Miami Cubans began to distance themselves from the people who came in the boatlift. Sociologists Alejandro Portes and Alex Stepick have described this process as a “reactive formation” (Portes and Stepick 34). A community that had cultivated an identity closely associated with assimilation and economic success started to perceive the new arrivals as potential threats. Racial thinking decisively shaped this process.21 An estimated 95 percent of the Cubans who entered the U.S. between 1959 and 1979 identified as White (García 68). While they initially encountered discrimination, most benefited from their proximity to Whiteness as it functioned in the United States. Yet their place within the country’s racial order was “conditional” in ways that made many Cubans sensitive to changes that might undermine their collective position.22 An unnamed Cuban American official with the City of Miami spelled this out in an interview with Portes and Stepick: “Mariel destroyed the image of Cubans in the United States and, in passing, destroyed the image of Miami itself for tourism. The marielitos are mostly Black and mulattoes of a color that I never saw or believed existed in Cuba. They don’t have social networks; they roam the streets desperate to return to Cuba” (qtd. in Portes and Stepick 21). The official highlighted the newcomers’ race, their lack of connections in Miami, and his perception that they were somehow sympathetic to the post-revolutionary system to mark them as undesirable and, in effect, inauthentic Cubans. The efforts of earlier arrivals to distance themselves from the newcomers became especially urgent in the face of evidence that the political power Cubans had begun to acquire in South Florida was in jeopardy. An Anglo-led campaign to repeal the local Bilingual-Bicultural Ordinance in the fall of 1980 rolled back one of the first major political victories of Miami Cubans in what many understood as a direct response to the Mariel Boatlift.23 To solidify their own inclusion, however, members of the established community drew on well- established patterns of racial thinking to contribute to the exclusion of their newly arrived compatriots.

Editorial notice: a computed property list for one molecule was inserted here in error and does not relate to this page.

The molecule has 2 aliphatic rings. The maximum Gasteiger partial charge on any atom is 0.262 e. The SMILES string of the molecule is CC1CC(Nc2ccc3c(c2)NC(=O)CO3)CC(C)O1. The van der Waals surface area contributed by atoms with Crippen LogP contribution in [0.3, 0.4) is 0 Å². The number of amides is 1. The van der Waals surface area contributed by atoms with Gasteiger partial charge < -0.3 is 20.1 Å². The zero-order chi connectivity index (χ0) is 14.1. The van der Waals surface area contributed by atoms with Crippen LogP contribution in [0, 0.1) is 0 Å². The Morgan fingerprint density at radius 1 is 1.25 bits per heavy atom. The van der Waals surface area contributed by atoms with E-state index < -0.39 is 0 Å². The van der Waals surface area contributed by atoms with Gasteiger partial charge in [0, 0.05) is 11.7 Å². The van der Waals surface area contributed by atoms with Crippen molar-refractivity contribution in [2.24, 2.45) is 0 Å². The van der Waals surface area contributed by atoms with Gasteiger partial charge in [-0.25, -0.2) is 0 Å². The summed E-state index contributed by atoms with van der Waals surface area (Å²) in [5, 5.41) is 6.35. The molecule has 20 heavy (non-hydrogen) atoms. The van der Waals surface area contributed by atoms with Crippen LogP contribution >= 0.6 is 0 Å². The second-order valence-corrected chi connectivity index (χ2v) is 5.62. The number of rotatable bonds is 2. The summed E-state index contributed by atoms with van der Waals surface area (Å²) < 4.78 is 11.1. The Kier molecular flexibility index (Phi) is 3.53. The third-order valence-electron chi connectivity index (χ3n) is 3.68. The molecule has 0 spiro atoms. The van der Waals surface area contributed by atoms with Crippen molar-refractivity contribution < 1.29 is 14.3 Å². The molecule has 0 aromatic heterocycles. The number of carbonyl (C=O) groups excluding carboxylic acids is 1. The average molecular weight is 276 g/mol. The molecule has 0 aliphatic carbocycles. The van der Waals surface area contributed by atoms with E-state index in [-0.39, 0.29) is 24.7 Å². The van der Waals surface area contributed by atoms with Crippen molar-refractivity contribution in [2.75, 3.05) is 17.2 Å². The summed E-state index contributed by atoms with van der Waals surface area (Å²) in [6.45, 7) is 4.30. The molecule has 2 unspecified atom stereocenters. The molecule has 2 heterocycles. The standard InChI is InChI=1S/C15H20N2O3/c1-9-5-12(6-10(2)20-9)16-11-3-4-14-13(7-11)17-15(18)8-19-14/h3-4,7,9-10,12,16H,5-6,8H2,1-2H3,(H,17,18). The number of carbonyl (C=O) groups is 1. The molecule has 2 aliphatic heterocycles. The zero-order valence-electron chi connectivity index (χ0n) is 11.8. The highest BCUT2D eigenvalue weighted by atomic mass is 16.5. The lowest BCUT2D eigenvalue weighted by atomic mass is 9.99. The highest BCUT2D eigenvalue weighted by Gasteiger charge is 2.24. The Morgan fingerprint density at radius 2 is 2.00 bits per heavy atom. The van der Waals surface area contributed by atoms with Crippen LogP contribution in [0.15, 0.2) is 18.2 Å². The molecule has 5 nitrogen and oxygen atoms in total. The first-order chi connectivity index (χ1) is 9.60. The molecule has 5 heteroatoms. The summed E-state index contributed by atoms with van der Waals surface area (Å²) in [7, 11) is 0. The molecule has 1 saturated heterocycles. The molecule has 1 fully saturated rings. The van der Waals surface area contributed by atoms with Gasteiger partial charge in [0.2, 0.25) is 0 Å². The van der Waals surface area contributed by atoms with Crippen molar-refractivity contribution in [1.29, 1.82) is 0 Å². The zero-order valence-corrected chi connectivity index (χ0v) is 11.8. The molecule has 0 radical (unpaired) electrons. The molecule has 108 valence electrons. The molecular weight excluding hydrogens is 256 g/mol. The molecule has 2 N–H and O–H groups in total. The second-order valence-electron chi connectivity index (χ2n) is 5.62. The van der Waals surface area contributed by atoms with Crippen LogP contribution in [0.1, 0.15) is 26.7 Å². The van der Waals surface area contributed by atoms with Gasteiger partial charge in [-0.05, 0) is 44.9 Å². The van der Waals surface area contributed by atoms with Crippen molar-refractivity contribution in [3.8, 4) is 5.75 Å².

The historical relationship between race and migration patterns had serious consequences for Mariel Cubans. The Carter administration prioritized the resettlement of people who had family members ready to care for them in the Miami area. Local and federal officials screened roughly half the boatlift arrivals in processing centers in South Florida and quickly released them to relatives. The federal government sent those without such connections, about 62,000 people, to temporary processing and detention centers—officially known as “resettlement camps”—at military bases around the country. The racial breakdown of these numbers reveals that White participants in the boatlift were significantly more likely to have family members in South Florida prepared to take them in. Only about 10 percent of Mariel Cubans processed and released in South Florida were Black or mulato. But they made up 50 percent of the people sent to camps at Fort Eglin, Fort Chaffee, Fort Indiantown Gap, and Fort McCoy.24 Once in the camps, Cubans of African descent had a harder time getting out. They first had to find a “sponsor” to agree to help them secure a job and a place to live. Resettlement agencies struggled to find sponsors willing to take Black or mulato Cubans into their home.25 During the summer, coverage of several “riots” at the camps—at least one of which began as a protest by boatlift arrivals over the unanticipated length of their confinement—hardened their criminal image and undermined resettlement efforts.26 Even so, most people sent to the camps were released to sponsors by the end of the summer.27